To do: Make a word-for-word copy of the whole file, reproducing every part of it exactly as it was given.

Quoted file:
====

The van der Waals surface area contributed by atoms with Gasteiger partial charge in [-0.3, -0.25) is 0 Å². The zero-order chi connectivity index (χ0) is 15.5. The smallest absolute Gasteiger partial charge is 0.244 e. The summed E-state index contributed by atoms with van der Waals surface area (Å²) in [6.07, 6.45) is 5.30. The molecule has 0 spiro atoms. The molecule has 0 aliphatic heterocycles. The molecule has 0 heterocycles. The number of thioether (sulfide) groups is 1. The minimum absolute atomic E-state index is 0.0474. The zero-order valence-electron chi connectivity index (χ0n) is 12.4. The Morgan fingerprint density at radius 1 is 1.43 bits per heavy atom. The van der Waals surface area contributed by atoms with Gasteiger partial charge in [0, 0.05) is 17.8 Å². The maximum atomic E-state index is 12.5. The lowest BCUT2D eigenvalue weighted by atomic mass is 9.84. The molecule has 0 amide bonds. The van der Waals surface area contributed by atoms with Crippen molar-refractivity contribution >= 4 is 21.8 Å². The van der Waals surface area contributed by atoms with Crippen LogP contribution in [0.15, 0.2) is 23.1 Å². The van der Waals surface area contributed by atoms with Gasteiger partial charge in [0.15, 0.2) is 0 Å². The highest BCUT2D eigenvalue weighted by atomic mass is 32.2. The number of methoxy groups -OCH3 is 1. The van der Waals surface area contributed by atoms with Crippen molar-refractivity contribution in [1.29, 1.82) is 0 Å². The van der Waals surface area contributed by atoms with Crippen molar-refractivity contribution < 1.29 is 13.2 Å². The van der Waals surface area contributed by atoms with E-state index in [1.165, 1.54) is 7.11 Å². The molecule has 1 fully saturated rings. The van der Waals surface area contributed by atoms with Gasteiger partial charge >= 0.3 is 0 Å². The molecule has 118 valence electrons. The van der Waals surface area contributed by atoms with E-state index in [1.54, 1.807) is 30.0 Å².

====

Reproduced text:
The van der Waals surface area contributed by atoms with Gasteiger partial charge in [-0.3, -0.25) is 0 Å². The zero-order chi connectivity index (χ0) is 15.5. The smallest absolute Gasteiger partial charge is 0.244 e. The summed E-state index contributed by atoms with van der Waals surface area (Å²) in [6.07, 6.45) is 5.30. The molecule has 0 spiro atoms. The molecule has 0 aliphatic heterocycles. The molecule has 0 heterocycles. The number of thioether (sulfide) groups is 1. The minimum absolute atomic E-state index is 0.0474. The zero-order valence-electron chi connectivity index (χ0n) is 12.4. The Morgan fingerprint density at radius 1 is 1.43 bits per heavy atom. The van der Waals surface area contributed by atoms with Gasteiger partial charge in [0, 0.05) is 17.8 Å². The maximum atomic E-state index is 12.5. The lowest BCUT2D eigenvalue weighted by atomic mass is 9.84. The molecule has 0 amide bonds. The van der Waals surface area contributed by atoms with Crippen molar-refractivity contribution >= 4 is 21.8 Å². The van der Waals surface area contributed by atoms with Crippen LogP contribution in [0.15, 0.2) is 23.1 Å². The van der Waals surface area contributed by atoms with Gasteiger partial charge in [0.15, 0.2) is 0 Å². The highest BCUT2D eigenvalue weighted by atomic mass is 32.2. The number of methoxy groups -OCH3 is 1. The van der Waals surface area contributed by atoms with Crippen molar-refractivity contribution in [1.29, 1.82) is 0 Å². The van der Waals surface area contributed by atoms with Crippen molar-refractivity contribution < 1.29 is 13.2 Å². The van der Waals surface area contributed by atoms with E-state index in [1.165, 1.54) is 7.11 Å². The molecule has 1 fully saturated rings. The van der Waals surface area contributed by atoms with Gasteiger partial charge >= 0.3 is 0 Å². The molecule has 118 valence electrons. The van der Waals surface area contributed by atoms with E-state index in [1.54, 1.807) is 30.0 Å².